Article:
Statistics used to calculate ScreenTroll Rank Score

ScreenTroll calculates a Rank Score based upon the significance of the overlap using the hypergeometric distribution. ScreenTroll calculates both a P value for the overlap of the two groups of genes and a P value for the exclusion of two groups of genes. The Rank score is the lower of these two P values. If the first score is used it means there was more overlap than expected at random, if the second P value is used (indicated by blue text in the output) it means that there was less overlap than expected at random. The Rank Score is calculated as follows:

hypergeometric distribution function

The variables for ScreenTroll are as follows:
p = hypergeometric probability (Rank Score).
N = total number of ORFs (fixed at 4800).
n = number of ORFs in the query set.
m = number of ORFs in a the screen being compared.
k = number of overlapping ORFs between query set and the screen being compared.

ScreenTroll uses Stirling's approximation to calculate large factorials:

stirling approximation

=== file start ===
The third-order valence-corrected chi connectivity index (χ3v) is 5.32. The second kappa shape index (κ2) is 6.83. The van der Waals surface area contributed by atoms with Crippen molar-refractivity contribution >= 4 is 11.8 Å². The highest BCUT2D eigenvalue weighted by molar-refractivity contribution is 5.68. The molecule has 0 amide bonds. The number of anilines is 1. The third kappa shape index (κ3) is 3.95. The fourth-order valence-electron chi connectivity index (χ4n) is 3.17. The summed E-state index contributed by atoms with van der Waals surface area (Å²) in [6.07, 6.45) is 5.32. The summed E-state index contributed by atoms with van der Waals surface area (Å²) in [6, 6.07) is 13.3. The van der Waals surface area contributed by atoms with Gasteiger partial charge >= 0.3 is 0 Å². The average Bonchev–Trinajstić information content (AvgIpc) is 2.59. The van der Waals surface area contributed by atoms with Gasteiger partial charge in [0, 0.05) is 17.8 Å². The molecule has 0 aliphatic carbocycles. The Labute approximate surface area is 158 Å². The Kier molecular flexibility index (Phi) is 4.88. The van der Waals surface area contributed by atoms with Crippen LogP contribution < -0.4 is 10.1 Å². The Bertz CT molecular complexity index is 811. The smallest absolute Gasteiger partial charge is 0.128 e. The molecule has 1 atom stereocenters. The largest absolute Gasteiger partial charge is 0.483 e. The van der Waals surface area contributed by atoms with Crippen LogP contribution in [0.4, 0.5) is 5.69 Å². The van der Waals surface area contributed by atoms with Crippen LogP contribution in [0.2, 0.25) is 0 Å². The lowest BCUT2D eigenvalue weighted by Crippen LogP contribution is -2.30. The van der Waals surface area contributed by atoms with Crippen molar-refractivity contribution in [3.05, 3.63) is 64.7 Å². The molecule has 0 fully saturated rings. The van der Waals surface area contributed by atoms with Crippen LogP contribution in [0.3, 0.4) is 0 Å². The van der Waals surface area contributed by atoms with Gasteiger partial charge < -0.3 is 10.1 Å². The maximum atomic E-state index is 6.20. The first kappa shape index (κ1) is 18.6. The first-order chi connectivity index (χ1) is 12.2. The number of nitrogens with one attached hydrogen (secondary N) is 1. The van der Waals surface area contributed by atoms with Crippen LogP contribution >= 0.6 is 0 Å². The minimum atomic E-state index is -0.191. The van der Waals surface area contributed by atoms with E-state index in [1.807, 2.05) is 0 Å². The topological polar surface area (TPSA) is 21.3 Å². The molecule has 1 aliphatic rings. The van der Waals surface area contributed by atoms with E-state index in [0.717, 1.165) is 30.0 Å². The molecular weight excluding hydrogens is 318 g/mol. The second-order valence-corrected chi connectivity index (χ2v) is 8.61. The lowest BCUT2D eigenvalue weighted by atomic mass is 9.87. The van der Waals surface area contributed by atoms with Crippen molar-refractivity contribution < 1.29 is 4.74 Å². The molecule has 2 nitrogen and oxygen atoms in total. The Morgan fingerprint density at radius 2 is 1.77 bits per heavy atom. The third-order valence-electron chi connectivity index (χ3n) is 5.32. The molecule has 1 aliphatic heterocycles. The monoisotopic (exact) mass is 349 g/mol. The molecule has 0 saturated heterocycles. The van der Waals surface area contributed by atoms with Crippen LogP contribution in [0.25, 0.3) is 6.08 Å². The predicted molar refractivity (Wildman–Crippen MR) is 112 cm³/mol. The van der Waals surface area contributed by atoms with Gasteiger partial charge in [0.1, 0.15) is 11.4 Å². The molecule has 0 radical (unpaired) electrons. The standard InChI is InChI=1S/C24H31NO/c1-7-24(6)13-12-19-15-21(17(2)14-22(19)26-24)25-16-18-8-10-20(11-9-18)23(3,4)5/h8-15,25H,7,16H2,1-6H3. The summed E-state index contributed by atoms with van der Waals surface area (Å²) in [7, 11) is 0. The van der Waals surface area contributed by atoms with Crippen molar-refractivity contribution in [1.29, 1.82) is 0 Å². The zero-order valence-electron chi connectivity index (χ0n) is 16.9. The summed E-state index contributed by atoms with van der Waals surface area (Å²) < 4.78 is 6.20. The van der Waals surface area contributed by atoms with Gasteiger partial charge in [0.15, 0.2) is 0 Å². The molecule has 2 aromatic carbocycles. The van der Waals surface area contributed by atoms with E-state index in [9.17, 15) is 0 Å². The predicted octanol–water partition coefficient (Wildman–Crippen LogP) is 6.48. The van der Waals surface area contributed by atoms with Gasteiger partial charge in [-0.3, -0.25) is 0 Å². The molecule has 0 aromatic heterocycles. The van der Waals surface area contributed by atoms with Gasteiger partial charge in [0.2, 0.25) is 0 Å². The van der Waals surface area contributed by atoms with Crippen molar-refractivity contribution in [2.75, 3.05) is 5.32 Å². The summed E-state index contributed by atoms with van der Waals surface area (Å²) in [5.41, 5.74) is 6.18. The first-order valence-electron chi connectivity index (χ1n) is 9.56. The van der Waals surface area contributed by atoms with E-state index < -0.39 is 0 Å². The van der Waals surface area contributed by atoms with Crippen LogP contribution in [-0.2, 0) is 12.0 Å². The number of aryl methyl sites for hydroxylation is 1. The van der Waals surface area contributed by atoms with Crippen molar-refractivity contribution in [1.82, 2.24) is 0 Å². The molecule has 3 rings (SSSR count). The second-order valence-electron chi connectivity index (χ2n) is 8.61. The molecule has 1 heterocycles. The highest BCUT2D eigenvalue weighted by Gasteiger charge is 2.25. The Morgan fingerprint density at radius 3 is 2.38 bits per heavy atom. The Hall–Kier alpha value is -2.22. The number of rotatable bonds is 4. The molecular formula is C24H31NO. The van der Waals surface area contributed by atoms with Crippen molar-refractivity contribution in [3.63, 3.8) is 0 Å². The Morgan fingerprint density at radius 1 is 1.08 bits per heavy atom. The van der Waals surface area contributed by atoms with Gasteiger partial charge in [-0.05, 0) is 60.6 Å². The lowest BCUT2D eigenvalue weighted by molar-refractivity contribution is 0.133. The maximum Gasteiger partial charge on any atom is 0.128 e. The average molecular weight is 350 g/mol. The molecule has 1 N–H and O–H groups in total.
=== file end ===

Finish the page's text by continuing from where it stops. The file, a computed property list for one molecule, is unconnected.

This calculation of Rank Score makes a number of assumptions about the query set and each of the screens in the database. Both the query set and each set of screen data are assumed to be selected from a group of 4800 ORFs (the non-essential deletion library), neither of these assumptions are necessarily true. This is particularly a problem for screens in the database which only examined a subset of the non-essential deletion library or which included essential genes. The Rank Score also does not take account of the number of screens being compared. The more screens that are present in the ScreenTroll database, the greater the chance of finding a match purely by chance. Should users wish to apply a simple Bonferroni adjustment for multiple hypothesis testing it is possible to generate a p-value by multiplying the Rank Score (hypergeometric p-value) by the number of screens compared (this value is shown on at the top of the ScreenTroll results page). However, users are advised to look closely at the screens being compared to ascertain a more accurate estimation of the p-value. For example, when screening for ORF deletions that give a particular phenotype it is assumed that each ORF in the collection has an equal chance of giving that phenotype; for technical reasons this may not be the case. For these and other reasons neither the Rank Score nor a p-value derived from it should not be considered a measure of statistical significance but rather a way to rank the matching results. The user can use ScreenTroll to identify overlaps between the query set and a screen but should then assess the statistical likelihood of this overlap using information derived from the two screens (such as how many genes were screened). Furthermore, the user may be less interested in the statistical probability of the overlap, than in whether the individual ORFs, which overlap between their query set and a given screen, help to explain their screen results.